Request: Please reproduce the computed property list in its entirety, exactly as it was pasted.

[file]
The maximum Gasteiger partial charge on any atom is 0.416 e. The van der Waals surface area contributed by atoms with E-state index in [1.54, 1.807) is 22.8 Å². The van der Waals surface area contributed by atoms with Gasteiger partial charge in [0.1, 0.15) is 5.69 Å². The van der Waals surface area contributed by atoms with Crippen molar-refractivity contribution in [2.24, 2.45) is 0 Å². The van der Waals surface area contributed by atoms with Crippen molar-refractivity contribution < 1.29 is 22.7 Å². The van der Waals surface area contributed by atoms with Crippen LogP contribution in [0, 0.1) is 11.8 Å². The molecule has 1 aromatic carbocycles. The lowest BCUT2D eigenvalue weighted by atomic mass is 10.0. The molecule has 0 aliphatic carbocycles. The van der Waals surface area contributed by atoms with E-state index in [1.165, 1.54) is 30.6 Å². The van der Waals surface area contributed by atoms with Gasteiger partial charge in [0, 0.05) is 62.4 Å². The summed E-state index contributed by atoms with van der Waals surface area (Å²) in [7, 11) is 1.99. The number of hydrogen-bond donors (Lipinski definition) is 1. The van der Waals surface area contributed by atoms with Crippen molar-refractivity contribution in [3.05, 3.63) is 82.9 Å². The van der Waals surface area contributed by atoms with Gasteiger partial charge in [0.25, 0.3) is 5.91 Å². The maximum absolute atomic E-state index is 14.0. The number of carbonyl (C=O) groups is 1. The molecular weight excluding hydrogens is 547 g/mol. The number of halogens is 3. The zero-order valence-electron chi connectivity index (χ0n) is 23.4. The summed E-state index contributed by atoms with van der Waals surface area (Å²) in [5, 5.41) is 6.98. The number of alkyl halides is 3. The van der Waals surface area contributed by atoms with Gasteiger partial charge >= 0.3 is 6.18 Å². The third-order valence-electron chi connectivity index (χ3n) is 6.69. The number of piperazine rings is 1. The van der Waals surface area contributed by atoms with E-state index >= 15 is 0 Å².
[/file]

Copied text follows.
The maximum Gasteiger partial charge on any atom is 0.416 e. The van der Waals surface area contributed by atoms with E-state index in [1.54, 1.807) is 22.8 Å². The van der Waals surface area contributed by atoms with Gasteiger partial charge in [0.1, 0.15) is 5.69 Å². The van der Waals surface area contributed by atoms with Crippen molar-refractivity contribution in [2.24, 2.45) is 0 Å². The van der Waals surface area contributed by atoms with Crippen molar-refractivity contribution < 1.29 is 22.7 Å². The van der Waals surface area contributed by atoms with Crippen LogP contribution in [0, 0.1) is 11.8 Å². The molecule has 1 aromatic carbocycles. The lowest BCUT2D eigenvalue weighted by atomic mass is 10.0. The molecule has 0 aliphatic carbocycles. The van der Waals surface area contributed by atoms with E-state index in [1.165, 1.54) is 30.6 Å². The van der Waals surface area contributed by atoms with Gasteiger partial charge in [0, 0.05) is 62.4 Å². The summed E-state index contributed by atoms with van der Waals surface area (Å²) in [7, 11) is 1.99. The number of hydrogen-bond donors (Lipinski definition) is 1. The van der Waals surface area contributed by atoms with Crippen molar-refractivity contribution in [3.05, 3.63) is 82.9 Å². The van der Waals surface area contributed by atoms with Gasteiger partial charge in [0.25, 0.3) is 5.91 Å². The maximum absolute atomic E-state index is 14.0. The number of carbonyl (C=O) groups is 1. The molecular weight excluding hydrogens is 547 g/mol. The number of halogens is 3. The zero-order valence-electron chi connectivity index (χ0n) is 23.4. The summed E-state index contributed by atoms with van der Waals surface area (Å²) in [5, 5.41) is 6.98. The number of alkyl halides is 3. The van der Waals surface area contributed by atoms with Gasteiger partial charge >= 0.3 is 6.18 Å². The third-order valence-electron chi connectivity index (χ3n) is 6.69. The number of piperazine rings is 1. The van der Waals surface area contributed by atoms with E-state index >= 15 is 0 Å².